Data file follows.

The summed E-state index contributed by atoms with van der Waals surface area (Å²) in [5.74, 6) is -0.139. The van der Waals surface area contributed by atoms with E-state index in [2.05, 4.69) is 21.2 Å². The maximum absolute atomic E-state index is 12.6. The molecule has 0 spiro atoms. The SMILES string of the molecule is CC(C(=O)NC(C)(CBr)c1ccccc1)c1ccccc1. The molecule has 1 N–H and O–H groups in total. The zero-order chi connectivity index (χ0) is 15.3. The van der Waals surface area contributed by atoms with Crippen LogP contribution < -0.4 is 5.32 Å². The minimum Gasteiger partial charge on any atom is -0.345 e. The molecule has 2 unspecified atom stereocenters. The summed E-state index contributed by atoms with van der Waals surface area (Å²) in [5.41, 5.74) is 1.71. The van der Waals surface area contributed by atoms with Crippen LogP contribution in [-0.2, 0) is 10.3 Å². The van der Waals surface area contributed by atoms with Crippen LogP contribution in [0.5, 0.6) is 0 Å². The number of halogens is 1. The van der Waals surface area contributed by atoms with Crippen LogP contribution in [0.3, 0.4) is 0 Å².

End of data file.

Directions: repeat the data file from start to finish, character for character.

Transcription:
The summed E-state index contributed by atoms with van der Waals surface area (Å²) in [5.74, 6) is -0.139. The van der Waals surface area contributed by atoms with E-state index in [2.05, 4.69) is 21.2 Å². The maximum absolute atomic E-state index is 12.6. The molecule has 0 spiro atoms. The SMILES string of the molecule is CC(C(=O)NC(C)(CBr)c1ccccc1)c1ccccc1. The molecule has 1 N–H and O–H groups in total. The zero-order chi connectivity index (χ0) is 15.3. The van der Waals surface area contributed by atoms with Crippen LogP contribution < -0.4 is 5.32 Å². The minimum Gasteiger partial charge on any atom is -0.345 e. The molecule has 2 unspecified atom stereocenters. The summed E-state index contributed by atoms with van der Waals surface area (Å²) in [5.41, 5.74) is 1.71. The van der Waals surface area contributed by atoms with Crippen LogP contribution in [-0.2, 0) is 10.3 Å². The van der Waals surface area contributed by atoms with Crippen LogP contribution in [0.5, 0.6) is 0 Å². The number of halogens is 1. The van der Waals surface area contributed by atoms with Crippen LogP contribution in [0.3, 0.4) is 0 Å².